I’m starting this blog as I get ready to start a new job as Director of Museums at the University of St Andrews. In between working out the logistics of shipping my belongings across the Atlantic, and thinking about where to live, the move is prompting me to think a little about how I got to the point of taking up this extraordinary opportunity, and to reflect a little on museum careers.
I hadn’t always planned to work in museums – or even to study a humanities subject – but a change of subject (from mathematics to history and philosophy of science) at university prompted a rethink. I was lucky enough to do a two-year traineeship at the Science Museum, London, before going back to university to do a PhD in the history of science. After that, I worked with numismatic collections as a curator in the Department of Coins and Medals at the British Museum, and set up and ran a collaborative project on money in Africa. From there, I became Head of Asian and African Collections at the British Library, and then Associate Director of Curatorial Affairs (Chief Curator) at the Smithsonian’s National Museum of American History, which is the job I’ll shortly be leaving to move to St Andrews.
Looking at this career path one way, it’s been a kind of zig-zag. After I’d participated in a Clore Leadership Intensive (formerly Short Course) in 2011, I decided that I would aim for leadership roles, and moving between institutions has meant that I have been able to rapidly progress in my career. Being flexible about what the next move might look like has opened up opportunities that might not have been open to me had I been more narrowly focussed.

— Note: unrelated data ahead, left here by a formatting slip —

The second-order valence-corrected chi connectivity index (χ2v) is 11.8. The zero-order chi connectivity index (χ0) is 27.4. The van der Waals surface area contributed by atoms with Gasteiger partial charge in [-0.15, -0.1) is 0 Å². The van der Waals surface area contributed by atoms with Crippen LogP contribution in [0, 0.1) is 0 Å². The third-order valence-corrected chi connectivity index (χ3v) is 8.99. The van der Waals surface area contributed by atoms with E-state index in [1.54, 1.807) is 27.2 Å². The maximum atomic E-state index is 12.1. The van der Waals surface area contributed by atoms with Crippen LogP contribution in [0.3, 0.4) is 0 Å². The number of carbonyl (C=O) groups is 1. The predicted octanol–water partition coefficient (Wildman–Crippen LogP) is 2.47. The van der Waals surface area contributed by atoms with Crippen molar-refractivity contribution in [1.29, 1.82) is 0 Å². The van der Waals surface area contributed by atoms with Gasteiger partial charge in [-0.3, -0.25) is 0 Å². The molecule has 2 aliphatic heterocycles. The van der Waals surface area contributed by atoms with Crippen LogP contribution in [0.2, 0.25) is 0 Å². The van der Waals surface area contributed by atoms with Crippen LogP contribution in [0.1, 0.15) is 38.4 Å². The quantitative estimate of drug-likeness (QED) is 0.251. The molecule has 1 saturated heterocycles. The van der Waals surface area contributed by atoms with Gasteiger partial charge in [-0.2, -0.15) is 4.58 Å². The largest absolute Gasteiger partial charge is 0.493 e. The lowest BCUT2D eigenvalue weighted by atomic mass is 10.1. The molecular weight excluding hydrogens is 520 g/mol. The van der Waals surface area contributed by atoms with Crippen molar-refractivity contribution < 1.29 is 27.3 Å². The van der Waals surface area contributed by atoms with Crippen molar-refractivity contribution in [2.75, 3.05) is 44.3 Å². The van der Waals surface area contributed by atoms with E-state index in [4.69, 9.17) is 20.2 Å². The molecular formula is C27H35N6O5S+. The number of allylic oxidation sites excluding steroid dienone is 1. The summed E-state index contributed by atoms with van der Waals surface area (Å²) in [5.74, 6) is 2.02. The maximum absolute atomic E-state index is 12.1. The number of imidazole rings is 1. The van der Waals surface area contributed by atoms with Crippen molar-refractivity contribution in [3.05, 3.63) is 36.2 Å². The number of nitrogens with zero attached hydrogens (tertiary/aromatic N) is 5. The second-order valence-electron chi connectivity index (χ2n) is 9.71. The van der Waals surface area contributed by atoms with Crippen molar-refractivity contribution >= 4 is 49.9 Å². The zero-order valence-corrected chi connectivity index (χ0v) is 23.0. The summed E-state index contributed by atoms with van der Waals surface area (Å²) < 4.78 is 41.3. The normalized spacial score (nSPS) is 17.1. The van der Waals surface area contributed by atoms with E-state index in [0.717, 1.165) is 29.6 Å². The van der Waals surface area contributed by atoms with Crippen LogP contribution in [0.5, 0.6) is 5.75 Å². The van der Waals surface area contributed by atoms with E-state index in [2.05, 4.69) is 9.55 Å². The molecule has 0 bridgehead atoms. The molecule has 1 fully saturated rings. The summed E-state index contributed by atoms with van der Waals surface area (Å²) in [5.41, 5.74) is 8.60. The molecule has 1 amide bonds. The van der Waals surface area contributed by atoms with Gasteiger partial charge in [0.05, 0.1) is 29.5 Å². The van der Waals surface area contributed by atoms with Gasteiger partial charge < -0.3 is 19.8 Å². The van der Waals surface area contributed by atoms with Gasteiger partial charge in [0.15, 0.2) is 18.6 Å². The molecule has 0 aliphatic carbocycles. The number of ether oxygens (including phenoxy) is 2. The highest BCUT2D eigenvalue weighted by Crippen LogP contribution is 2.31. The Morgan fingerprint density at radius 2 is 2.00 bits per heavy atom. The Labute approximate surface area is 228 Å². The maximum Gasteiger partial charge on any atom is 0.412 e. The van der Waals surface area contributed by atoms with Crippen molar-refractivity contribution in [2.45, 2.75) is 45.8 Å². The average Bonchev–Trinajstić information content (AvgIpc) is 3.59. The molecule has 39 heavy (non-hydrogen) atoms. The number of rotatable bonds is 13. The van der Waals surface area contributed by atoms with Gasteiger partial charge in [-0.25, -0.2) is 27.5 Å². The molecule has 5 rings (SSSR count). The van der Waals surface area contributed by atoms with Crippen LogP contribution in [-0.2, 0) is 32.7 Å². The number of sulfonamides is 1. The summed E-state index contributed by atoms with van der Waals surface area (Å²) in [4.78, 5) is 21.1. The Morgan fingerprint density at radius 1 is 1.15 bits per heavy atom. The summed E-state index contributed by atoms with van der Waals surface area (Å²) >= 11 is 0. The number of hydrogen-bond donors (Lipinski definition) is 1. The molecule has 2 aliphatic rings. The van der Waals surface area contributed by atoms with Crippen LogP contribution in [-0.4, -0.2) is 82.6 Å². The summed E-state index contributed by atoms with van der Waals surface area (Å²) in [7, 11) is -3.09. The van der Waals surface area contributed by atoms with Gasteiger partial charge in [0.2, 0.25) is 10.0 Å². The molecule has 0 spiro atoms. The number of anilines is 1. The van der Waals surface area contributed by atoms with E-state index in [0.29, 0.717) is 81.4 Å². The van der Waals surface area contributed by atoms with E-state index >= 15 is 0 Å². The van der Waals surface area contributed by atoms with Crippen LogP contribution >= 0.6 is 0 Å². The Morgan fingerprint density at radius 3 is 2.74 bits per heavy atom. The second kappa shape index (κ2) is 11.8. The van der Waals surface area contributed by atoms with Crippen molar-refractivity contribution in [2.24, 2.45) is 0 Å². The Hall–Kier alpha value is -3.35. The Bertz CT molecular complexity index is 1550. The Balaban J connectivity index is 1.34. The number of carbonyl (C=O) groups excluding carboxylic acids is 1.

It hasn’t been random, though, and the more I reflect on my career path so far, the more clearly I can see the pattern. In each new job I’ve taken, I looked for two things: an interesting challenge that I was well-fitted for, and an opportunity I could learn from. Now, when looking at potential jobs I might apply for, I identify what the challenge is and think about my skills in relation to it. I’m not talking here about ticking off everything on the list of essential and desirable requirements, but something more akin to asking myself whether I could make a difference, whether I would enjoy working to tackle the challenge, and how what I’ve done in the past equips me for this as a possible next move. The learning part is just as important, as I’ve realised that I’m happiest and most motivated when I’m developing my skills and knowledge, learning from the people I work with and from the things I’m doing.
Being part of the Getty Leadership Institute’s 2018 cohort helped clarify that I did want my next job to be a directorship, and a year on, I’m about to start making that plan a reality. Any new museum director has much to learn – the first few months are sometimes characterised as drinking from a fire hose. But I won’t be doing that in a quiet period, since there is already an exciting project under way to extend the Museum of the University of St Andrews and reimagine its exhibitions and programmes. To reflect on what I’m sure will be a busy time, I’ll be writing something each month about my experience getting started as Director of Museums, and thinking about museums and leadership along the way, too.